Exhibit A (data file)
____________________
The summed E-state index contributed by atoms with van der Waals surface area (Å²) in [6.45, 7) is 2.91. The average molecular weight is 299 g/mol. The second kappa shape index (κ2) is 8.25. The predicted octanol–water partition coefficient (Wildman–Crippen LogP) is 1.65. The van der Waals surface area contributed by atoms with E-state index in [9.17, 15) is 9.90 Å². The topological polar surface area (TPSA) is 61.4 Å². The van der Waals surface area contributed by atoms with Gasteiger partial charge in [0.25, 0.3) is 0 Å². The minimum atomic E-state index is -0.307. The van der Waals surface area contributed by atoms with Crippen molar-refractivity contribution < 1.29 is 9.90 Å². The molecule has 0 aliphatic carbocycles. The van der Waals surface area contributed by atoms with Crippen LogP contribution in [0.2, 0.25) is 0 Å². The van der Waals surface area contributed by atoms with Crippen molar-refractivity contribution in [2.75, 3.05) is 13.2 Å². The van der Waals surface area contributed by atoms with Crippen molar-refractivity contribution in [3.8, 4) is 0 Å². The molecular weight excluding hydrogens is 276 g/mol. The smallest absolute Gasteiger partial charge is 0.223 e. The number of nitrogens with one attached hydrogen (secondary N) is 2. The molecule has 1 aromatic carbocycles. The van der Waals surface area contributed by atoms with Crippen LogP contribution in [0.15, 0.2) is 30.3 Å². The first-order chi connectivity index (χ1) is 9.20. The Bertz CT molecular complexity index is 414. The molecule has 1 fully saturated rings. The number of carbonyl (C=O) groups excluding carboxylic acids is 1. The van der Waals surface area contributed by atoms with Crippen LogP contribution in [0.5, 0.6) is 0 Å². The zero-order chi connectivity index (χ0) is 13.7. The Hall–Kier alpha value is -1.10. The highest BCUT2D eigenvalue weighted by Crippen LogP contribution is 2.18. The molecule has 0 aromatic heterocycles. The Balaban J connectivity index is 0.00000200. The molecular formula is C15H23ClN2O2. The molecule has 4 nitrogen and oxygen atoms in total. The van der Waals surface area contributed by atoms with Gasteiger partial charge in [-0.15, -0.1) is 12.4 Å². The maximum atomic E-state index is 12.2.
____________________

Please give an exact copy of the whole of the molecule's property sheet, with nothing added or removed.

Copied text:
The summed E-state index contributed by atoms with van der Waals surface area (Å²) in [6.45, 7) is 2.91. The average molecular weight is 299 g/mol. The second kappa shape index (κ2) is 8.25. The predicted octanol–water partition coefficient (Wildman–Crippen LogP) is 1.65. The van der Waals surface area contributed by atoms with E-state index in [9.17, 15) is 9.90 Å². The topological polar surface area (TPSA) is 61.4 Å². The van der Waals surface area contributed by atoms with Gasteiger partial charge in [0.25, 0.3) is 0 Å². The minimum atomic E-state index is -0.307. The van der Waals surface area contributed by atoms with Crippen molar-refractivity contribution < 1.29 is 9.90 Å². The molecule has 0 aliphatic carbocycles. The van der Waals surface area contributed by atoms with Crippen LogP contribution in [0.2, 0.25) is 0 Å². The van der Waals surface area contributed by atoms with Crippen molar-refractivity contribution in [2.75, 3.05) is 13.2 Å². The van der Waals surface area contributed by atoms with Crippen molar-refractivity contribution in [3.8, 4) is 0 Å². The molecular weight excluding hydrogens is 276 g/mol. The smallest absolute Gasteiger partial charge is 0.223 e. The number of nitrogens with one attached hydrogen (secondary N) is 2. The molecule has 1 aromatic carbocycles. The van der Waals surface area contributed by atoms with Crippen LogP contribution in [0.15, 0.2) is 30.3 Å². The first-order chi connectivity index (χ1) is 9.20. The Bertz CT molecular complexity index is 414. The molecule has 1 fully saturated rings. The number of carbonyl (C=O) groups excluding carboxylic acids is 1. The van der Waals surface area contributed by atoms with Crippen LogP contribution in [0.5, 0.6) is 0 Å². The zero-order chi connectivity index (χ0) is 13.7. The Hall–Kier alpha value is -1.10. The highest BCUT2D eigenvalue weighted by Crippen LogP contribution is 2.18. The molecule has 0 aromatic heterocycles. The Balaban J connectivity index is 0.00000200. The molecular formula is C15H23ClN2O2. The molecule has 4 nitrogen and oxygen atoms in total. The van der Waals surface area contributed by atoms with Gasteiger partial charge in [-0.15, -0.1) is 12.4 Å². The maximum atomic E-state index is 12.2.